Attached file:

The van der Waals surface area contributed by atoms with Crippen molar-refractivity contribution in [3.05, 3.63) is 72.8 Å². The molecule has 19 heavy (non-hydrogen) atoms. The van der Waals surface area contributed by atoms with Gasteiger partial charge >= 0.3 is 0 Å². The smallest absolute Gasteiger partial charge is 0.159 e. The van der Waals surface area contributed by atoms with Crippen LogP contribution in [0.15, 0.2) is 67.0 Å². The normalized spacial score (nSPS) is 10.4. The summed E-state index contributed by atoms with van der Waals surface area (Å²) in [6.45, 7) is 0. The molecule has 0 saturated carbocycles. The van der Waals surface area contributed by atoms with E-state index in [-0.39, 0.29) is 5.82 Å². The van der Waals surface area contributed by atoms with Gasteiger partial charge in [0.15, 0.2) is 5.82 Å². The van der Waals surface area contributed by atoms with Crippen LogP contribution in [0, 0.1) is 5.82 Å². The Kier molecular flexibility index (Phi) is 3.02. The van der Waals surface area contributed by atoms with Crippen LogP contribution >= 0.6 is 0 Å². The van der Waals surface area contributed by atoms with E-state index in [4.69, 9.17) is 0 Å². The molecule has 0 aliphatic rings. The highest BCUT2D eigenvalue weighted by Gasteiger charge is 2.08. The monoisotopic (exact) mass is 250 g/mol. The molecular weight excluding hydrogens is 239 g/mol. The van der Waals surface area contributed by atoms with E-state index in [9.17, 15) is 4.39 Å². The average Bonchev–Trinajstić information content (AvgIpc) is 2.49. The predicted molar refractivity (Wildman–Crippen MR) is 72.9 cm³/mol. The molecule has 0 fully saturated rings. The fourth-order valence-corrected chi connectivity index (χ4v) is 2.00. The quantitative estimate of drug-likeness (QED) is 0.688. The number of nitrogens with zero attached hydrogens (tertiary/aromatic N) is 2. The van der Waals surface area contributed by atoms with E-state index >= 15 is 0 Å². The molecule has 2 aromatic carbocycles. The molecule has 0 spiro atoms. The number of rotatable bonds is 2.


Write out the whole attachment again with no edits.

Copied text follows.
The van der Waals surface area contributed by atoms with Crippen molar-refractivity contribution in [3.05, 3.63) is 72.8 Å². The molecule has 19 heavy (non-hydrogen) atoms. The van der Waals surface area contributed by atoms with Gasteiger partial charge >= 0.3 is 0 Å². The smallest absolute Gasteiger partial charge is 0.159 e. The van der Waals surface area contributed by atoms with Crippen LogP contribution in [0.15, 0.2) is 67.0 Å². The normalized spacial score (nSPS) is 10.4. The summed E-state index contributed by atoms with van der Waals surface area (Å²) in [6.45, 7) is 0. The molecule has 0 saturated carbocycles. The van der Waals surface area contributed by atoms with E-state index in [-0.39, 0.29) is 5.82 Å². The van der Waals surface area contributed by atoms with Gasteiger partial charge in [0.15, 0.2) is 5.82 Å². The van der Waals surface area contributed by atoms with Crippen LogP contribution in [0, 0.1) is 5.82 Å². The Kier molecular flexibility index (Phi) is 3.02. The van der Waals surface area contributed by atoms with Crippen LogP contribution >= 0.6 is 0 Å². The van der Waals surface area contributed by atoms with E-state index in [4.69, 9.17) is 0 Å². The molecule has 0 aliphatic rings. The highest BCUT2D eigenvalue weighted by Gasteiger charge is 2.08. The monoisotopic (exact) mass is 250 g/mol. The molecular weight excluding hydrogens is 239 g/mol. The van der Waals surface area contributed by atoms with E-state index in [9.17, 15) is 4.39 Å². The average Bonchev–Trinajstić information content (AvgIpc) is 2.49. The predicted molar refractivity (Wildman–Crippen MR) is 72.9 cm³/mol. The molecule has 0 fully saturated rings. The fourth-order valence-corrected chi connectivity index (χ4v) is 2.00. The quantitative estimate of drug-likeness (QED) is 0.688. The number of nitrogens with zero attached hydrogens (tertiary/aromatic N) is 2. The van der Waals surface area contributed by atoms with E-state index >= 15 is 0 Å². The molecule has 2 aromatic carbocycles. The molecule has 0 spiro atoms. The number of rotatable bonds is 2.